To his credit, Mets manager Buck Showalter refuses to put a spin on the team’s poor play of late. To him, it’s get on with it and play better.
Losers of seven of their last ten games, the Mets are playing like they don’t have a right to be any better than their 17-18 record with almost a quarter of the season in the books.
The class of the N.L. East is still the Atlanta Braves, and if Buck Showalter‘s Mets have any dream of catching their perennial rival, it’s not too early to wonder if the current seven-game deficit isn’t temporary.
There’s a reason why the Mets, losers of four straight series, chose to hire Buck Showalter, though, and it couldn’t be more apparent than during yesterday’s post-game news conference when he stoically sat there to deliver a brief message to his team – “We have to play better.”
Buck Showalter: There’s No Crying In Baseball
There’s a temptation to take Showalter’s terse summation of his team’s poor play of late as trite and dismissive.
Bad breaks, bad hops, poor umpiring – anything but the truth, which is the Mets look terrible, and there is no cause to wonder why their record isn’t better than it is.
In Showalter’s view, and he’s been consistent throughout his career, the Mets control their destiny, and when things are going wrong, it’s time to remember – there’s no crying in baseball.
Mets: To Each His Own (Accountability)
Buck Showalter doesn’t believe it is his job to motivate the Mets players. He views each of them as professionals accountable to the team, the fans, and themselves.
So, if Scherzer wants to play around by skirting the rules to the team’s detriment, that’s on him. The Same can be said for Daniel Vogelbach falling asleep and getting picked off second base in the middle of a Mets’ rally the other night.
Conversely, a better approach is seen when one day after a costly mistake on the bases extinguished a potential ninth-inning comeback, Brandon Nimmo bounced back with a solo home run and a diving catch in center field Friday as the Mets beat the Rockies 1-0, at Citi Field.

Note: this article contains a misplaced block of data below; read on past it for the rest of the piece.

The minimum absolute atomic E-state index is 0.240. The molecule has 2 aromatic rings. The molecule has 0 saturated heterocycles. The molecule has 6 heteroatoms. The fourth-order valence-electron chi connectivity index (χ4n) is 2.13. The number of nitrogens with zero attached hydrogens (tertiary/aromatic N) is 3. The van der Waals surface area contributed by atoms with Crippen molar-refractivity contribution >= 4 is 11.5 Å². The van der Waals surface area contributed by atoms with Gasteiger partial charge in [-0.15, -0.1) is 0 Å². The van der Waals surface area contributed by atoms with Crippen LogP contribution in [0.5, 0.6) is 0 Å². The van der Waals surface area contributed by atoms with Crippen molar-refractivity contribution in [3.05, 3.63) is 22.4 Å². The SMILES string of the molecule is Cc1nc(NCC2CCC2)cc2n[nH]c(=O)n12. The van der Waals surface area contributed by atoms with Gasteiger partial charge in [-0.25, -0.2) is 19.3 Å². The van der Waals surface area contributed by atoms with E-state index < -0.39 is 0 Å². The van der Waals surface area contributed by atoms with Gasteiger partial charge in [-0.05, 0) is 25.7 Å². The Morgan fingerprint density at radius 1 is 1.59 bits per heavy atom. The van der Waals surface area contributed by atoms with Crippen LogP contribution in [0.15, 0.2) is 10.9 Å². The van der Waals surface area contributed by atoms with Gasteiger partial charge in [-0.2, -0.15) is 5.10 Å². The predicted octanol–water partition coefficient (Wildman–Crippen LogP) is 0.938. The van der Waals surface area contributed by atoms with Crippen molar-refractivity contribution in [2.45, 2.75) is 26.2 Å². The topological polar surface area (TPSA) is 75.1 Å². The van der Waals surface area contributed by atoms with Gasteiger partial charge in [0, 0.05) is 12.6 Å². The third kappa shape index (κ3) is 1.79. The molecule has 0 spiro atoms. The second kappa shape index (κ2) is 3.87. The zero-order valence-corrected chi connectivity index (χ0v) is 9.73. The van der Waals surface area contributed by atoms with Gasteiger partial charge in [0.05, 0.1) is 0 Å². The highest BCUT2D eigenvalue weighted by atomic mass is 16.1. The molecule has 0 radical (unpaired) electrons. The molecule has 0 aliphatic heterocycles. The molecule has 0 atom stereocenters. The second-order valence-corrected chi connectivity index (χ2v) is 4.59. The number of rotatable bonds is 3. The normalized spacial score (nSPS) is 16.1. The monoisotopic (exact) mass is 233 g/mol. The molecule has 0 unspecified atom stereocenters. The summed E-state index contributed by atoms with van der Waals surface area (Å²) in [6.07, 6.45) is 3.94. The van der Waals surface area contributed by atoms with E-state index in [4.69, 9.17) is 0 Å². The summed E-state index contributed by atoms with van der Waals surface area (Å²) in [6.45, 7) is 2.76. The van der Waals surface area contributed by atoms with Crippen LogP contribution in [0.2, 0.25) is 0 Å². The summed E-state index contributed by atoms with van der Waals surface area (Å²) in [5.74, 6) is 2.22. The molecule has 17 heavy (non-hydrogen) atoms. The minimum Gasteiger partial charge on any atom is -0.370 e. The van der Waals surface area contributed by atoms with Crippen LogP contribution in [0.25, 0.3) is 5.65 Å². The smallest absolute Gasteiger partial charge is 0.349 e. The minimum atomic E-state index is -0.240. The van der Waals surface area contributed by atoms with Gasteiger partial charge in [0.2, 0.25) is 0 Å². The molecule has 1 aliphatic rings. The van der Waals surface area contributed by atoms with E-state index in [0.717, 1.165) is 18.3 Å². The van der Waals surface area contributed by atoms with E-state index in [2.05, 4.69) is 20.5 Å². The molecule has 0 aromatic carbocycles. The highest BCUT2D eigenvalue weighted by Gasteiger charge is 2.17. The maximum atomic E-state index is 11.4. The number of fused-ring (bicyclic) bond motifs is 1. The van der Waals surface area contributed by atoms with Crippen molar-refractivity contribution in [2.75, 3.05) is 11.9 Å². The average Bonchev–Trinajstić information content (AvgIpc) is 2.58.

Nimmo “gets” what Showalter is saying: you are only as good (or wrong) as your last game, and the only way to approach the game of baseball is to put yesterday behind you as quickly as possible. I.E., Play better tomorrow.
For the Mets, however, there is no firm definition of what they must do to “play better.”
The Mets’ pitching staff gives up more home runs and base-on balls than any team in the National League. Against that, however, the Mets are solid in the field, with the second-best fielding percentage and the fewest errors in the league.
So, as Showalter seems to infer, we can look at “the numbers” all day long in search of answers. Still, in the end, it’s a useless exercise because the only solution for the Mets is to play better during the upcoming road series in Cincinnati and Washington.
If they don’t (play better), the results will be the same, and the Mets will lose two more series to two inferior teams they should easily beat.
Buck Showalter: No Spin, No Excuses
No spin, no excuses; it is how Buck Showalter leads his team, a marked contrast, I must add, to the Mets neighbors in the Bronx.
The Mets can consider themselves fortunate that, at this point, an onslaught of rain forced a rainout calling for a doubleheader in August against the Braves. They’ll get another chance when they travel to Atlanta June 6-8.
But the outcome of that series largely depends on what the Mets do beginning tonight against the Reds. Every game counts, or none of them matter.
Buck Showalter knows that, and it’s time Mets players play as though they know it, too.